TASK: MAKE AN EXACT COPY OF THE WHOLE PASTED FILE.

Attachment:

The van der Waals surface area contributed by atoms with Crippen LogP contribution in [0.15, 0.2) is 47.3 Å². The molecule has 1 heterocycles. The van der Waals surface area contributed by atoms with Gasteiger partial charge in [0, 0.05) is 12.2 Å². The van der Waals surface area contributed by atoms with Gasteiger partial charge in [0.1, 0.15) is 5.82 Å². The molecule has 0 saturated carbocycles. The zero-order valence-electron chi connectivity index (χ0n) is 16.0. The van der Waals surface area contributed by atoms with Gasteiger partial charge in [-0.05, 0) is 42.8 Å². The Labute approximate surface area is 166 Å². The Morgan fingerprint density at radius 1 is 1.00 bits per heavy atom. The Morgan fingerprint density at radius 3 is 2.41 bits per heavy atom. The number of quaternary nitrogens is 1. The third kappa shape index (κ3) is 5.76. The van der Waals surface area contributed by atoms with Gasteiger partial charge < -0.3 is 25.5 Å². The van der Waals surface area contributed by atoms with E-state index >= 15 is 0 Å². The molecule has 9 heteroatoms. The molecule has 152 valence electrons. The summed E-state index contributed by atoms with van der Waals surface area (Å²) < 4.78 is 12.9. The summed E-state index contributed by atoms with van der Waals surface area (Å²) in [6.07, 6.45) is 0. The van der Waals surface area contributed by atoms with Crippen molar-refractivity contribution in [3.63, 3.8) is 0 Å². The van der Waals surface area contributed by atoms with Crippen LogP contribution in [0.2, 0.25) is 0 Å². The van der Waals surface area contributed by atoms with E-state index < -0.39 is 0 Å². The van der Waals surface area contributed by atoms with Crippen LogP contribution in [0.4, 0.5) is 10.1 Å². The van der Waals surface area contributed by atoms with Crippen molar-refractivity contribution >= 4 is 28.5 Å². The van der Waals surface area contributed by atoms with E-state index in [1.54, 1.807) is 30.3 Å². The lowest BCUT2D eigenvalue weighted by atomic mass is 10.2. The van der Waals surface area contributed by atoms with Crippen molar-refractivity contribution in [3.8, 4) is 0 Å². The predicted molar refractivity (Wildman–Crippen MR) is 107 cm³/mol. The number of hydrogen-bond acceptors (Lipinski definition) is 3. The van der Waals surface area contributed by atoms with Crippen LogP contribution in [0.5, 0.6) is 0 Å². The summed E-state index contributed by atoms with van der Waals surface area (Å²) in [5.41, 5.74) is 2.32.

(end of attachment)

The van der Waals surface area contributed by atoms with Crippen LogP contribution in [0.15, 0.2) is 47.3 Å². The molecule has 1 heterocycles. The van der Waals surface area contributed by atoms with Gasteiger partial charge in [0, 0.05) is 12.2 Å². The van der Waals surface area contributed by atoms with Gasteiger partial charge in [0.1, 0.15) is 5.82 Å². The molecule has 0 saturated carbocycles. The zero-order valence-electron chi connectivity index (χ0n) is 16.0. The van der Waals surface area contributed by atoms with Gasteiger partial charge in [-0.05, 0) is 42.8 Å². The Labute approximate surface area is 166 Å². The Morgan fingerprint density at radius 1 is 1.00 bits per heavy atom. The Morgan fingerprint density at radius 3 is 2.41 bits per heavy atom. The number of quaternary nitrogens is 1. The third kappa shape index (κ3) is 5.76. The van der Waals surface area contributed by atoms with Gasteiger partial charge < -0.3 is 25.5 Å². The van der Waals surface area contributed by atoms with E-state index >= 15 is 0 Å². The molecule has 9 heteroatoms. The molecule has 152 valence electrons. The summed E-state index contributed by atoms with van der Waals surface area (Å²) < 4.78 is 12.9. The summed E-state index contributed by atoms with van der Waals surface area (Å²) in [6.07, 6.45) is 0. The van der Waals surface area contributed by atoms with Crippen molar-refractivity contribution in [3.63, 3.8) is 0 Å². The van der Waals surface area contributed by atoms with Crippen LogP contribution in [0.2, 0.25) is 0 Å². The van der Waals surface area contributed by atoms with E-state index < -0.39 is 0 Å². The van der Waals surface area contributed by atoms with Crippen LogP contribution in [0.4, 0.5) is 10.1 Å². The van der Waals surface area contributed by atoms with Crippen molar-refractivity contribution >= 4 is 28.5 Å². The van der Waals surface area contributed by atoms with E-state index in [1.54, 1.807) is 30.3 Å². The lowest BCUT2D eigenvalue weighted by atomic mass is 10.2. The van der Waals surface area contributed by atoms with Crippen molar-refractivity contribution in [3.8, 4) is 0 Å². The predicted molar refractivity (Wildman–Crippen MR) is 107 cm³/mol. The number of hydrogen-bond acceptors (Lipinski definition) is 3. The van der Waals surface area contributed by atoms with Crippen LogP contribution in [0.5, 0.6) is 0 Å². The summed E-state index contributed by atoms with van der Waals surface area (Å²) in [5.41, 5.74) is 2.32.